(Natural News) Starting a home garden may be difficult at first, but it’s a rewarding practice. Once you get the hang of things, you can eventually expect a good harvest if you use beneficial techniques, like crop rotation.
This method offers many benefits, such as maintaining good garden soil health, preventing common plant diseases and naturally controlling insect pests. (h/t to TheEpochTimes.com)
What is crop rotation?
Crop rotation is one of the most effective strategies for organic pest control. It also helps maintain healthy garden soil.
If you’re interested in crop rotation, you need to learn the proper planned order of vegetables or fruits in garden beds. Additionally, you need to make sure you don’t plant the same crop and the same family of crops in the same space for a two or three-year period.
Thus, you need to know what family your garden crops belong to.
The rules of crop rotation apply to plants in the same family, like tomatoes and potatoes. This is crucial because plant families are often susceptible to the same pests and diseases, unless you’re growing a particular variety that has been bred for resistance.
Benefits of crop rotation
Here are the three benefits of crop rotation:
It helps prevent the depletion of soil nutrients
Vegetable garden yields will decline if you grow the same plants in the same garden beds every year because of soil nutrient depletion.
Plant roots that plunge to different depths each year to keep the soil food web active. Crops like legumes help stimulate beneficial soil microorganisms while big, leafy greens can suppress garden weeds.
All plants need unique amounts of nitrogen, phosphorus, potassium (NPK) and trace minerals. If you grow the same plants that make repeated demands of the same patch of soil, the elements they require become depleted and may take several years to replenish.
You need to do a soil test to monitor levels of NPK and compost in between crops to boost soil health. If you have a small garden with only one raised bed, you can still practice crop rotation.
If you eat a lot of tomatoes during summer, grow tomatoes in containers on your porch for one or two seasons while you grow beans or lettuce in the raised bed. (Related: Companion plants and crop rotation hold the answers to non-chemical treatments for superweeds and soil nutrient loss.)
You can plant peas and beans before or after anything. These legumes harvest nitrogen from the air and return it to the soil, unlike other plant families.
After harvest, put bean and pea vines into the soil or add the vines to your compost pile. This adds organic matter and nitrogen to garden soil.
It helps prevent plant diseases
Growing the same crop in the same spot year after year is called monoculture.
With monoculture, pests and diseases concentrate their efforts on your plants. This is why Big Ag farmers use heavy applications of fertilizers and pesticides.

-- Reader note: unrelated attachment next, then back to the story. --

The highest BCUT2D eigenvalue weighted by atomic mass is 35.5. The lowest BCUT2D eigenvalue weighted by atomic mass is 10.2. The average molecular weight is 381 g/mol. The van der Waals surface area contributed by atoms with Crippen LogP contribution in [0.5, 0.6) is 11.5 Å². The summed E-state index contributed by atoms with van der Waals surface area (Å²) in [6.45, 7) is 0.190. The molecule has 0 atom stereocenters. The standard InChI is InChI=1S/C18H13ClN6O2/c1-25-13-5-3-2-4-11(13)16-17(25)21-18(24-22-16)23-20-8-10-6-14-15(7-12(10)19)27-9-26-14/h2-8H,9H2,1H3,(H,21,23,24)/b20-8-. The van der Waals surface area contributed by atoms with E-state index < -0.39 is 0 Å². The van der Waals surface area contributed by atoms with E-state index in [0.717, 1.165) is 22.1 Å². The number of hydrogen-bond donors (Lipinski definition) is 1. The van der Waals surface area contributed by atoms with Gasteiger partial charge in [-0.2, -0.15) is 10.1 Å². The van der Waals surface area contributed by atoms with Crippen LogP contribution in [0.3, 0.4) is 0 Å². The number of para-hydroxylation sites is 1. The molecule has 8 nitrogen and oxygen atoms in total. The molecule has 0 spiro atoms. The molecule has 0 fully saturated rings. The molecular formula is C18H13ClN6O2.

If tomatoes in your garden are infected by Verticillium wilt this year and you plant tomatoes in the same bed next year, the previous season’s soil-borne Verticillium will once again infect the new tomatoes.
Worse, the disease will produce even more fungi in the process. However, if you plant something resistant to Verticillium like broccoli or mustard, the fungi will diminish.
The same is true for other diseases like tomato blight. If your tomatoes were infected with blight last year, fungal spores from the blight most likely overwintered in the soil.
Planting tomatoes the following year in the garden bed furthest from the blight-infested bed will help reduce the chances that your tomatoes will catch the disease again.
It helps control garden pests
A lot of soil-dwelling insects are fairly immobile, like wireworms which damage plants like carrots and sweet potatoes.
If you plant carrots and sweet potatoes in the same raised bed every year, wireworms will build up in the soil. Within several seasons you will be dealing with a terrible infestation.
But if you plant non-root vegetables like lettuce or spinach after growing carrots or sweet potatoes in your garden, the wireworms will lose their food source and will be unable to multiply.
Crop rotation plan for a vegetable garden
If you have several garden beds, assign each plant family below a letter: One group to A, one to B, one to C, and so on. Grow plants from the same family together.
Not sure which plants belong to the same family? Here’s a list of major vegetable family groupings.
- Alliums – Garlic, leeks, onions and shallots are alliums.
- Brassicas – Broccoli, Brussels sprouts, cabbage, Chinese cabbage, cauliflower, collards, kale, mustard greens, radishes and turnip greens are Brassicas. These plants share pest issues and often need to be netted to block cabbage moths. They required nitrogen-rich soil and should be planted after the legume (bean) family.
- Cucurbits – Cucumbers, gourds, melons (watermelon, cantaloupe), pumpkins and winter squash, summer squash and zucchini are cucurbits. These plants are heavy feeders that thrive in rich soil.
- Legumes – Green beans, green peas, peanuts, southern peas and soybeans are legumes. All legumes are soil “fixers” that help add nitrogen back to the soil.
- Nightshades – Eggplants, peppers, potatoes and tomatoes are nightshades. These crops require rich soil. They are affected by the same diseases. Don’t plant tomatoes after potatoes.
- Umbellifers – Carrots, dill, fennel, parsley and parsnips are umbellifers.
A sample crop rotation plan looks like this:
- 1st year – Bed 1 – Family A, Bed 2 – Family B, Bed 3 – Family C
- 2nd year – Bed 1 – Family B, Bed 2 – Family C, Bed 3 – Family A
Try crop rotation to improve soil health and prevent plant diseases in your home garden.
Watch the video below to know more about vegetables you can grow at home.
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